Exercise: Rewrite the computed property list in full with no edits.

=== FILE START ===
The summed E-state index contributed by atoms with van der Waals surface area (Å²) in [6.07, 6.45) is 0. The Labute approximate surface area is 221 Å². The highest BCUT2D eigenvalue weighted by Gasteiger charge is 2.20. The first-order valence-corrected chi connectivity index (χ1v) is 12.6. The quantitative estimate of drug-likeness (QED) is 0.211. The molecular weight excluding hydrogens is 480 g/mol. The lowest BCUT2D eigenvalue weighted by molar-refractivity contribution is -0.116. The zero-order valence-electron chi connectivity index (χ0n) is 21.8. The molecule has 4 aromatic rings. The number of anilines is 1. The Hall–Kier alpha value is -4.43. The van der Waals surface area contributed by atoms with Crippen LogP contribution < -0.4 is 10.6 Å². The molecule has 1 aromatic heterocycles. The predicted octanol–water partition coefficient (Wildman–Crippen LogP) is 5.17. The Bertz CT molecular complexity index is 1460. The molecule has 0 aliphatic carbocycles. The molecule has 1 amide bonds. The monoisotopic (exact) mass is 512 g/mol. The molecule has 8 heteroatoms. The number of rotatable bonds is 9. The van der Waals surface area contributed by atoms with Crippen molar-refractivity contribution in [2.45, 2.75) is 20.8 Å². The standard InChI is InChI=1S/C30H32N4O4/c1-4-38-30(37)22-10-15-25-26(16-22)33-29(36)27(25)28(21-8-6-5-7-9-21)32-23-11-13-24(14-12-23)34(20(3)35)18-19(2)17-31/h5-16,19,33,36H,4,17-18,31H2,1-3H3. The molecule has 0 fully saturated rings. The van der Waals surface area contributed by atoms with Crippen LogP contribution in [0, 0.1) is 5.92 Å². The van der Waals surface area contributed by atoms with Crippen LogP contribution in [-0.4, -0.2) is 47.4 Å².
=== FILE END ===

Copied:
The summed E-state index contributed by atoms with van der Waals surface area (Å²) in [6.07, 6.45) is 0. The Labute approximate surface area is 221 Å². The highest BCUT2D eigenvalue weighted by Gasteiger charge is 2.20. The first-order valence-corrected chi connectivity index (χ1v) is 12.6. The quantitative estimate of drug-likeness (QED) is 0.211. The molecular weight excluding hydrogens is 480 g/mol. The lowest BCUT2D eigenvalue weighted by molar-refractivity contribution is -0.116. The zero-order valence-electron chi connectivity index (χ0n) is 21.8. The molecule has 4 aromatic rings. The number of anilines is 1. The Hall–Kier alpha value is -4.43. The van der Waals surface area contributed by atoms with Crippen LogP contribution < -0.4 is 10.6 Å². The molecule has 1 aromatic heterocycles. The predicted octanol–water partition coefficient (Wildman–Crippen LogP) is 5.17. The Bertz CT molecular complexity index is 1460. The molecule has 0 aliphatic carbocycles. The molecule has 1 amide bonds. The monoisotopic (exact) mass is 512 g/mol. The molecule has 8 heteroatoms. The number of rotatable bonds is 9. The van der Waals surface area contributed by atoms with Crippen molar-refractivity contribution in [2.45, 2.75) is 20.8 Å². The standard InChI is InChI=1S/C30H32N4O4/c1-4-38-30(37)22-10-15-25-26(16-22)33-29(36)27(25)28(21-8-6-5-7-9-21)32-23-11-13-24(14-12-23)34(20(3)35)18-19(2)17-31/h5-16,19,33,36H,4,17-18,31H2,1-3H3. The molecule has 0 fully saturated rings. The van der Waals surface area contributed by atoms with Crippen LogP contribution in [0, 0.1) is 5.92 Å². The van der Waals surface area contributed by atoms with Crippen LogP contribution in [-0.4, -0.2) is 47.4 Å².